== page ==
Objectives: We aimed to determine the relation between breast reconstruction method, patient satisfaction, and surgeon reported cosmetic outcome among women who underwent breast reconstruction after mastectomy.
Study Design: A cross-sectional study of patients treated between 2006 and 2010.
Main Outcome: Women's satisfaction with cosmetic outcomes after breast reconstruction.
Measures: Cosmetic outcomes were evaluated by (1) women using the Breast-Q to rate satisfaction with breasts outcomes, and (2) an independent panel using the Strasser score. The relationships between the Breast-Q rating, Strasser scores, and breast reconstruction methods, including laterality and timing, were evaluated by Mann-Whitney U tests, Spearman's rank correlations, and Wilcoxon signed-rank tests.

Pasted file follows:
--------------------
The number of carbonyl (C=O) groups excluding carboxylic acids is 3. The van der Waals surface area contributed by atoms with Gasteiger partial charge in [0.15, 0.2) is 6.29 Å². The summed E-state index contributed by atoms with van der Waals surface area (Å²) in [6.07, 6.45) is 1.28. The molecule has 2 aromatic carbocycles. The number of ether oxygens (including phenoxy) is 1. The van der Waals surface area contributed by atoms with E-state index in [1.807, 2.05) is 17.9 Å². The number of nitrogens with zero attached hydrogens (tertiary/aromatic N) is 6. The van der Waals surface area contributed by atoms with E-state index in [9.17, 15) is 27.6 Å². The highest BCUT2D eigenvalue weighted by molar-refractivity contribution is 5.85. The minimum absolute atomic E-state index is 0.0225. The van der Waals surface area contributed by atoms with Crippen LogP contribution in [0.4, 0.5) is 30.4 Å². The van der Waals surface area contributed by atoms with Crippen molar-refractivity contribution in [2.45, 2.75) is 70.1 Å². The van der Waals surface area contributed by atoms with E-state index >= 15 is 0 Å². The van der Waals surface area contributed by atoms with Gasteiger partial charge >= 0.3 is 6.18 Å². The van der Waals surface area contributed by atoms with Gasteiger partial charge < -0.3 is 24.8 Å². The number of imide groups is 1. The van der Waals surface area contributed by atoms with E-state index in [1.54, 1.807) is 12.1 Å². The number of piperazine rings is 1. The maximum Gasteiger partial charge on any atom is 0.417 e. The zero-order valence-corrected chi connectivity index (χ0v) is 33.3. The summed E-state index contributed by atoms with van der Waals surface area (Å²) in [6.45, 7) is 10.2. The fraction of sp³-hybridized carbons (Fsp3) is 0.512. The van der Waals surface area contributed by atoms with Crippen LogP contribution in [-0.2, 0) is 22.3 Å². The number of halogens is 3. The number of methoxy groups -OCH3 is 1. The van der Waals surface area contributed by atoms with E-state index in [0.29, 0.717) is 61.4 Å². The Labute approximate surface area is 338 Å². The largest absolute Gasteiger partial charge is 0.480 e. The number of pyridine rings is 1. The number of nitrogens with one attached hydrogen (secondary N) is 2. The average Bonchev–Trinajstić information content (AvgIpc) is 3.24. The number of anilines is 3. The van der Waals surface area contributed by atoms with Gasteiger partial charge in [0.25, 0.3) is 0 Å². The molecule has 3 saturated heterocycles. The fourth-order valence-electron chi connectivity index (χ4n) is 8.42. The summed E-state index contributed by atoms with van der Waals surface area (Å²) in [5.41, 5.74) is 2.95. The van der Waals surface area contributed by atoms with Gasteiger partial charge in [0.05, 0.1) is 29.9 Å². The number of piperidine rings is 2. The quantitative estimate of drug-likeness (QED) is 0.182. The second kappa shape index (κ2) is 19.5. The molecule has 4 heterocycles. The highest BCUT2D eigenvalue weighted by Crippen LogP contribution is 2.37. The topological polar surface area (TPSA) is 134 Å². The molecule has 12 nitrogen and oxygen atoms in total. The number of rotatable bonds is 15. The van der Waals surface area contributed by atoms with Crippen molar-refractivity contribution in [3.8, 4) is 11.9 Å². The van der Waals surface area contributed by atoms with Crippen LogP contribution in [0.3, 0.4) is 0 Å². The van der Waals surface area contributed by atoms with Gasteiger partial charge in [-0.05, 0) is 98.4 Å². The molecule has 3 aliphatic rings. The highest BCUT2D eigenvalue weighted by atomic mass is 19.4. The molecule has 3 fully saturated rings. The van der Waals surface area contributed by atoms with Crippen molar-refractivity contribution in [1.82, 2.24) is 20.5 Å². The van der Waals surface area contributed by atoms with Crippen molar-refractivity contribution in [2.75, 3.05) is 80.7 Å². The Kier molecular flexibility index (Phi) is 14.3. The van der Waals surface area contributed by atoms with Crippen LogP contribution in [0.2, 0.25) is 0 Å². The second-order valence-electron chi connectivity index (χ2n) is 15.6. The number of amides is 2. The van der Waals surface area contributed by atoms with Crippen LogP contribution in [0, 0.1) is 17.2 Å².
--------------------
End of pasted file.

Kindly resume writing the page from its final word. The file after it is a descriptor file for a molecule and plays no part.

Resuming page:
Results: Ninety-four women were included. Patients were more satisfied with their breasts if they had undergone autologous, unilateral, or secondary breast reconstruction compared with those who underwent alloplastic, bilateral, or primary breast reconstruction (p-values 0.008, 0.011, and 0.001, respectively). The Strasser system did not reveal significant cosmetic differences, with all breast reconstructions graded as mediocre or poor.
Conclusions: Patient satisfaction with breast outcomes, as measured by the Breast-Q, was described as mediocre or poorly reflected by the Strasser score. If doctors are to support patients to make informed decisions on the optimal method of breast reconstruction, we need a more sensitive, comprehensive tool reflecting patients' cosmetic outcomes.